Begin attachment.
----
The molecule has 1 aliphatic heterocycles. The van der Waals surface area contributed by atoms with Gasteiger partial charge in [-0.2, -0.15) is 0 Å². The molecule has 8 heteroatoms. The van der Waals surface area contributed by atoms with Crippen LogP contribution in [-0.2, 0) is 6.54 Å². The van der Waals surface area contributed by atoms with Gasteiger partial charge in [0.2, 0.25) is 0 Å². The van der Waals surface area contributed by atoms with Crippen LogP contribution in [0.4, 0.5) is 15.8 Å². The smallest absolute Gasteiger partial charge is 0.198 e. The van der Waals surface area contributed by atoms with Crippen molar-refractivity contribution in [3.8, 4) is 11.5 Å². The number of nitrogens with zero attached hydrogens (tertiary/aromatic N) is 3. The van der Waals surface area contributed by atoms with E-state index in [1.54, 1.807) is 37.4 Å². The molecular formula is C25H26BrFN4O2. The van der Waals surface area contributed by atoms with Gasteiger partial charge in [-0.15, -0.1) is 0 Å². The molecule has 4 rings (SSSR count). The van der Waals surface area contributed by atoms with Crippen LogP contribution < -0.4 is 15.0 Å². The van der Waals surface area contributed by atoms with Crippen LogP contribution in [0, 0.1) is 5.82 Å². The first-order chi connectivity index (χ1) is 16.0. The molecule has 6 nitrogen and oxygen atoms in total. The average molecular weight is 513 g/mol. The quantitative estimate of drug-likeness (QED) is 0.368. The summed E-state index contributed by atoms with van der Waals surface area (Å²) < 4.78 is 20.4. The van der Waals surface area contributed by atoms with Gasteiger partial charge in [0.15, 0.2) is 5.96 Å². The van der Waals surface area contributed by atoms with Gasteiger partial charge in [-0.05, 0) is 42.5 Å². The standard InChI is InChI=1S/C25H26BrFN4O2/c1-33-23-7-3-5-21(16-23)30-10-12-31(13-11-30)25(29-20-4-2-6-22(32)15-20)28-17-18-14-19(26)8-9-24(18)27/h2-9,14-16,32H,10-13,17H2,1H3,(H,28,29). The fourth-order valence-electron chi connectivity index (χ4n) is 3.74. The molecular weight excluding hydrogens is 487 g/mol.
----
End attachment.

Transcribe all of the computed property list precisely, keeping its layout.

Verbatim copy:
The molecule has 1 aliphatic heterocycles. The van der Waals surface area contributed by atoms with Gasteiger partial charge in [-0.2, -0.15) is 0 Å². The molecule has 8 heteroatoms. The van der Waals surface area contributed by atoms with Crippen LogP contribution in [-0.2, 0) is 6.54 Å². The van der Waals surface area contributed by atoms with Gasteiger partial charge in [0.2, 0.25) is 0 Å². The van der Waals surface area contributed by atoms with Crippen LogP contribution in [0.4, 0.5) is 15.8 Å². The smallest absolute Gasteiger partial charge is 0.198 e. The van der Waals surface area contributed by atoms with Crippen molar-refractivity contribution in [3.8, 4) is 11.5 Å². The number of nitrogens with zero attached hydrogens (tertiary/aromatic N) is 3. The van der Waals surface area contributed by atoms with E-state index in [1.54, 1.807) is 37.4 Å². The molecular formula is C25H26BrFN4O2. The van der Waals surface area contributed by atoms with Gasteiger partial charge in [-0.15, -0.1) is 0 Å². The molecule has 4 rings (SSSR count). The van der Waals surface area contributed by atoms with Crippen LogP contribution < -0.4 is 15.0 Å². The van der Waals surface area contributed by atoms with Crippen LogP contribution in [0, 0.1) is 5.82 Å². The first-order chi connectivity index (χ1) is 16.0. The molecule has 6 nitrogen and oxygen atoms in total. The average molecular weight is 513 g/mol. The quantitative estimate of drug-likeness (QED) is 0.368. The summed E-state index contributed by atoms with van der Waals surface area (Å²) < 4.78 is 20.4. The van der Waals surface area contributed by atoms with Gasteiger partial charge in [0.15, 0.2) is 5.96 Å². The van der Waals surface area contributed by atoms with Gasteiger partial charge in [-0.05, 0) is 42.5 Å². The standard InChI is InChI=1S/C25H26BrFN4O2/c1-33-23-7-3-5-21(16-23)30-10-12-31(13-11-30)25(29-20-4-2-6-22(32)15-20)28-17-18-14-19(26)8-9-24(18)27/h2-9,14-16,32H,10-13,17H2,1H3,(H,28,29). The fourth-order valence-electron chi connectivity index (χ4n) is 3.74. The molecular weight excluding hydrogens is 487 g/mol.